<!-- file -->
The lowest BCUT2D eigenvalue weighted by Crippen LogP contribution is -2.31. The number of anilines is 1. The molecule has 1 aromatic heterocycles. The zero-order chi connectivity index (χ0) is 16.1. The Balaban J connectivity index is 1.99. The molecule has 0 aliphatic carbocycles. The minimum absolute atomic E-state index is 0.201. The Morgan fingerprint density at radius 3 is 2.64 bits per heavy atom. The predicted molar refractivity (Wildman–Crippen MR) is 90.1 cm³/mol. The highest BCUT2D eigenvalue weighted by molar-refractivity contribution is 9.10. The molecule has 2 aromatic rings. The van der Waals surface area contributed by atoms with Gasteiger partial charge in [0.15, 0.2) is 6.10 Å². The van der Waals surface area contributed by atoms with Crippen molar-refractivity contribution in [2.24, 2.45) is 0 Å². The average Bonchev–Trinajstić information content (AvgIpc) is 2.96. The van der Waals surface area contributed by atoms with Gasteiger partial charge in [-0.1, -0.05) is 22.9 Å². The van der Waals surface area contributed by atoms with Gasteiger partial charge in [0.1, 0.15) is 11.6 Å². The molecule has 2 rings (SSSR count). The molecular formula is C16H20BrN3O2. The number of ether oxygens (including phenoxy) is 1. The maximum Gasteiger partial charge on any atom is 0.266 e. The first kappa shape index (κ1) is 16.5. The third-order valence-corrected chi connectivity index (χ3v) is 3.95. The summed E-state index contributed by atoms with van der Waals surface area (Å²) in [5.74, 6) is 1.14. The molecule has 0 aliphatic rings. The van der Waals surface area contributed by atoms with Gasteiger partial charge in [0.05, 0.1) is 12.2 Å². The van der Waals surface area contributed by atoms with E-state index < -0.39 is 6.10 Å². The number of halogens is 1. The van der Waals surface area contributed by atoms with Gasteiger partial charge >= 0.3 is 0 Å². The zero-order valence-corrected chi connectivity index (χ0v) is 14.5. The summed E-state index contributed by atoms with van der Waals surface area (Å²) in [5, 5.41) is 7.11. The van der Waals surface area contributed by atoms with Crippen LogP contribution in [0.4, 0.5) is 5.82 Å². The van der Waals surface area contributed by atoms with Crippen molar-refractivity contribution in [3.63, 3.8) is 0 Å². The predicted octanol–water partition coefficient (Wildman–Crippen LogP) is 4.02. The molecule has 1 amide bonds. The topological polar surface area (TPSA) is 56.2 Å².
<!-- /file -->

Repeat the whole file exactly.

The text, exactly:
The lowest BCUT2D eigenvalue weighted by Crippen LogP contribution is -2.31. The number of anilines is 1. The molecule has 1 aromatic heterocycles. The zero-order chi connectivity index (χ0) is 16.1. The Balaban J connectivity index is 1.99. The molecule has 0 aliphatic carbocycles. The minimum absolute atomic E-state index is 0.201. The Morgan fingerprint density at radius 3 is 2.64 bits per heavy atom. The predicted molar refractivity (Wildman–Crippen MR) is 90.1 cm³/mol. The highest BCUT2D eigenvalue weighted by molar-refractivity contribution is 9.10. The molecule has 2 aromatic rings. The van der Waals surface area contributed by atoms with Gasteiger partial charge in [0.15, 0.2) is 6.10 Å². The van der Waals surface area contributed by atoms with Crippen molar-refractivity contribution in [2.24, 2.45) is 0 Å². The average Bonchev–Trinajstić information content (AvgIpc) is 2.96. The van der Waals surface area contributed by atoms with Gasteiger partial charge in [-0.1, -0.05) is 22.9 Å². The van der Waals surface area contributed by atoms with Gasteiger partial charge in [0.1, 0.15) is 11.6 Å². The molecule has 2 rings (SSSR count). The molecular formula is C16H20BrN3O2. The number of ether oxygens (including phenoxy) is 1. The maximum Gasteiger partial charge on any atom is 0.266 e. The first kappa shape index (κ1) is 16.5. The third-order valence-corrected chi connectivity index (χ3v) is 3.95. The summed E-state index contributed by atoms with van der Waals surface area (Å²) in [5.74, 6) is 1.14. The molecule has 0 aliphatic rings. The van der Waals surface area contributed by atoms with Gasteiger partial charge in [0.05, 0.1) is 12.2 Å². The van der Waals surface area contributed by atoms with E-state index < -0.39 is 6.10 Å². The number of halogens is 1. The van der Waals surface area contributed by atoms with Gasteiger partial charge >= 0.3 is 0 Å². The zero-order valence-corrected chi connectivity index (χ0v) is 14.5. The summed E-state index contributed by atoms with van der Waals surface area (Å²) in [5, 5.41) is 7.11. The van der Waals surface area contributed by atoms with Crippen LogP contribution in [0.4, 0.5) is 5.82 Å². The van der Waals surface area contributed by atoms with Crippen molar-refractivity contribution in [3.63, 3.8) is 0 Å². The predicted octanol–water partition coefficient (Wildman–Crippen LogP) is 4.02. The molecule has 1 amide bonds. The topological polar surface area (TPSA) is 56.2 Å².